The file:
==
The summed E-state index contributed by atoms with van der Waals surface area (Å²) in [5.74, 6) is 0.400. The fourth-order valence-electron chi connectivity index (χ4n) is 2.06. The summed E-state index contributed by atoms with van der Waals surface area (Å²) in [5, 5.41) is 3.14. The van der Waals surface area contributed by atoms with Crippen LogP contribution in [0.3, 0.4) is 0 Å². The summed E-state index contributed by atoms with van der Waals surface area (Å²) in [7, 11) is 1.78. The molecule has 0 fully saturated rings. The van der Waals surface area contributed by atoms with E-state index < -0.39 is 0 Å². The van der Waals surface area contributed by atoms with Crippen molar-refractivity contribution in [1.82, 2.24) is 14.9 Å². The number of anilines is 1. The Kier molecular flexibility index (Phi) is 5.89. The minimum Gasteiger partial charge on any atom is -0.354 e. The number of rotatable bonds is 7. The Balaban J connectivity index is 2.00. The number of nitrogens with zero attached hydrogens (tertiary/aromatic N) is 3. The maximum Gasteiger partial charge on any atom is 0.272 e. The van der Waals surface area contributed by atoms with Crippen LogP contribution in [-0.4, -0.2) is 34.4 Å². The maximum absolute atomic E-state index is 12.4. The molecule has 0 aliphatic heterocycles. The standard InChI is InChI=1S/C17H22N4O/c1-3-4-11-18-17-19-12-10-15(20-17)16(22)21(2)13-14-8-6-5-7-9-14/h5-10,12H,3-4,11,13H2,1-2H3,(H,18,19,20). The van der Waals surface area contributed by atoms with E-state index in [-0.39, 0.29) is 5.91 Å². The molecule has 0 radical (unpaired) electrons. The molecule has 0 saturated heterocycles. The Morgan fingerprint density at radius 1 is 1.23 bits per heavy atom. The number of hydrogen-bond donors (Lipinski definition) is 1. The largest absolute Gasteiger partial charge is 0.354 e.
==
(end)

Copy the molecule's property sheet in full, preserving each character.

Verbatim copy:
The summed E-state index contributed by atoms with van der Waals surface area (Å²) in [5.74, 6) is 0.400. The fourth-order valence-electron chi connectivity index (χ4n) is 2.06. The summed E-state index contributed by atoms with van der Waals surface area (Å²) in [5, 5.41) is 3.14. The van der Waals surface area contributed by atoms with Crippen LogP contribution in [0.3, 0.4) is 0 Å². The summed E-state index contributed by atoms with van der Waals surface area (Å²) in [7, 11) is 1.78. The molecule has 0 fully saturated rings. The van der Waals surface area contributed by atoms with E-state index < -0.39 is 0 Å². The van der Waals surface area contributed by atoms with Crippen molar-refractivity contribution in [1.82, 2.24) is 14.9 Å². The number of anilines is 1. The Kier molecular flexibility index (Phi) is 5.89. The minimum Gasteiger partial charge on any atom is -0.354 e. The number of rotatable bonds is 7. The Balaban J connectivity index is 2.00. The number of nitrogens with zero attached hydrogens (tertiary/aromatic N) is 3. The maximum Gasteiger partial charge on any atom is 0.272 e. The van der Waals surface area contributed by atoms with Crippen LogP contribution in [-0.4, -0.2) is 34.4 Å². The maximum absolute atomic E-state index is 12.4. The molecule has 0 aliphatic heterocycles. The standard InChI is InChI=1S/C17H22N4O/c1-3-4-11-18-17-19-12-10-15(20-17)16(22)21(2)13-14-8-6-5-7-9-14/h5-10,12H,3-4,11,13H2,1-2H3,(H,18,19,20). The van der Waals surface area contributed by atoms with E-state index in [-0.39, 0.29) is 5.91 Å². The molecule has 0 radical (unpaired) electrons. The molecule has 0 saturated heterocycles. The Morgan fingerprint density at radius 1 is 1.23 bits per heavy atom. The number of hydrogen-bond donors (Lipinski definition) is 1. The largest absolute Gasteiger partial charge is 0.354 e.